Warrell has offered the campanile of San Nicolò dei Mendicoli as another possibility in this case; unlike Santa Marta’s, it survives, not far to the east, which ‘would associate the island in the distance with San Giorgio in Alga, with the moon setting behind it. However, the more usual interpretation is that the moon is rising, seemingly lending support to the connection with Santa Marta, which might be viewed from the west in conjunction with the island convent of Santa Chiara’,12 to the north-east, near the north-western entrance to the Grand Canal. This potential prospect is now obscured by the docks, while the former convent serves the city’s main police station, overlooking the railway station.
There are pencil sketches of San Nicolò in the 1840 Venice; Passau to Würzburg sketchbook (Tate D31288–D31289; Turner Bequest CCCX 6a, 7), and Santa Chiara may be seen beyond a campanile in the contemporary Venice and Botzen book (D31851; CCCXIII 31a), a page perhaps also associated with D32125, the other ‘Santa Marta’ colour study. Warrell’s ‘third possibility is that the church is intended as the Gesuiti, with the island of San Michele to the north, though this would remove Turner some distance from the vicinity in which the rest of the studies were made in this roll sketchbook.’13 The church, along the Fondamenta Nuove, is also seen in the Venice and Botzen book (D31891–D31892; CCCXIII 51a, 52).
As well as producing many original watercolour views of Venice, the widely travelled artist Hercules Brabazon Brabazon (1821–1906) was in the habit of making sympathetic if often rather loose transcriptions from earlier artists he admired. He copied several examples from Turner’s 1840 visit in the Bequest, including this one;14 see also under Tate D32154, D32156, D32207, D32209, D32216 (Turner Bequest CCCXVI 17, 19, CCCXVII 22, 24, 31). A more direct copy by Ruskin’s pupil Isabella Lee Jay (working 1868–96) was among others of hers in the Ruskin collection at Bembridge School (now at the Ruskin Library, University of Lancaster).15
1
Cook and Wedderburn 1904, p.214.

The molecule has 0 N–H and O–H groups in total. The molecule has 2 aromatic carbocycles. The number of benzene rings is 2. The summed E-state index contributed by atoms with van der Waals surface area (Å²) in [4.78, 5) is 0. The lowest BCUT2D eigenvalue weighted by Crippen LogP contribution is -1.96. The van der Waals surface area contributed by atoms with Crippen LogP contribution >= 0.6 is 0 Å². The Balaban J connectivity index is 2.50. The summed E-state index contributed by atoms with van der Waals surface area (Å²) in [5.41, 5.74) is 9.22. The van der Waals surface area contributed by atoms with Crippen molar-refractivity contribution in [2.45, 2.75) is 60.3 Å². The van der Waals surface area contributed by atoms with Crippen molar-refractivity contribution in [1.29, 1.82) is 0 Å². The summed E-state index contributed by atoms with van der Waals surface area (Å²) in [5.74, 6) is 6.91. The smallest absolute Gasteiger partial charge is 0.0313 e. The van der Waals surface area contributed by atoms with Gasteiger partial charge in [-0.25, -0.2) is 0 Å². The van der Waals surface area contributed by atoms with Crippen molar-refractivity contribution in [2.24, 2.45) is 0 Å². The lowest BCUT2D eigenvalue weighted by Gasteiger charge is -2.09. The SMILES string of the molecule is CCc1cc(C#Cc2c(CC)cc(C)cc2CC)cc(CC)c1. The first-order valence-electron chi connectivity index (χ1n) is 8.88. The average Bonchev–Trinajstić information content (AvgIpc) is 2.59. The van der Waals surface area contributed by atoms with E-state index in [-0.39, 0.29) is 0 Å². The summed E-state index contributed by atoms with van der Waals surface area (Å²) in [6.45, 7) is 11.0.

2
Ibid., footnote 3, and p.611; see also Finberg 1909, II, p.1017’ as ‘Venice suburb; moonlight’.
3
Phythian 1910, p.104.
4
Finberg 1930, p.171.
5
Wilton 1975, p.138.
6
Stainton 1985, p.55; see also Lyles 1992, p.83.
7
See Warrell 1995, p.110, and Warrell 2003, p.188.
8
Warrell 1995, p.111.
9
See Warrell 2003, p.188; see also Taft 2004, p.94.
10
See Jeff Cotton, ‘Santa Marta’, The Churches of Venice, accessed 20 July 2018, http://www.churchesofvenice.co.uk/dorsoduro2.htm#santamarta.
11
Warrell 2003, p.188.
12
Ibid., p.188.
13
Ibid., p.264 note 29.
14
See Hercules Brabazon Brabazon (1821–1906), exhibition catalogue, Chris Beetles, London 1989, reproduced in colour p.[14], p.[45] no.5, as ‘Venice, Moonrise’.
15
See Warrell 1995, p.98.
Technical notes:
The disk of the moon was lifted out from the surrounding washes, and its reflections were scratched out.
Verso:
Blank; inscribed in pencil ‘7’ circled centre; stamped in black with Turner Bequest monogram over ‘CCCXV – 10’ bottom left; inscribed in pencil ‘N.G. 66’ bottom centre, and ‘CCCXV – 10’ bottom right.
There is a large area of staining or pale grey wash at the bottom left, and splashes or offsets of blue colour down the right-hand side, towards what was originally the sketchbook’s gutter.

Matthew Imms
September 2018

How to cite

Matthew Imms, ‘Venice by Moonlight, with Boats off a Campanile 1840 by Joseph Mallord William Turner’, catalogue entry, September 2018, in David Blayney Brown (ed.), J.M.W. Turner: Sketchbooks, Drawings and Watercolours, Tate Research Publication, December 2019, https://www.tate.org.uk/art/research-publications/jmw-turner/joseph-mallord-william-turner-venice-by-moonlight-with-boats-off-a-campanile-r1196837, accessed 19 April 2021.